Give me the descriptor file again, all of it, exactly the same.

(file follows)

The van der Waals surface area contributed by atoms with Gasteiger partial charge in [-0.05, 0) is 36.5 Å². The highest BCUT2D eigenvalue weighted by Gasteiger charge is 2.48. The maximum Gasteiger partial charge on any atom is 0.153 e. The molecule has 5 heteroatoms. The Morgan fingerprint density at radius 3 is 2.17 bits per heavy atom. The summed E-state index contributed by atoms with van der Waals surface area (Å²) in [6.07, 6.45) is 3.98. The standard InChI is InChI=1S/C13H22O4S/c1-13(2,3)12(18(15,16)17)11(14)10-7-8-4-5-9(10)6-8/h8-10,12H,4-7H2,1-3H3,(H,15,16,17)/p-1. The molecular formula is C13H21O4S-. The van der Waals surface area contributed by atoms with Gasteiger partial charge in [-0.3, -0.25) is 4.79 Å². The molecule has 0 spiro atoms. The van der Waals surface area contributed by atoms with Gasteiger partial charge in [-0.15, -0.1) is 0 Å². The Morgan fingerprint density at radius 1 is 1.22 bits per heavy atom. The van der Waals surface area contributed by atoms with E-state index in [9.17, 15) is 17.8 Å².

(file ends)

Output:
The van der Waals surface area contributed by atoms with Gasteiger partial charge in [-0.05, 0) is 36.5 Å². The highest BCUT2D eigenvalue weighted by Gasteiger charge is 2.48. The maximum Gasteiger partial charge on any atom is 0.153 e. The molecule has 5 heteroatoms. The Morgan fingerprint density at radius 3 is 2.17 bits per heavy atom. The summed E-state index contributed by atoms with van der Waals surface area (Å²) in [6.07, 6.45) is 3.98. The standard InChI is InChI=1S/C13H22O4S/c1-13(2,3)12(18(15,16)17)11(14)10-7-8-4-5-9(10)6-8/h8-10,12H,4-7H2,1-3H3,(H,15,16,17)/p-1. The molecular formula is C13H21O4S-. The van der Waals surface area contributed by atoms with Gasteiger partial charge in [-0.3, -0.25) is 4.79 Å². The molecule has 0 spiro atoms. The van der Waals surface area contributed by atoms with Gasteiger partial charge in [-0.15, -0.1) is 0 Å². The Morgan fingerprint density at radius 1 is 1.22 bits per heavy atom. The van der Waals surface area contributed by atoms with E-state index in [9.17, 15) is 17.8 Å².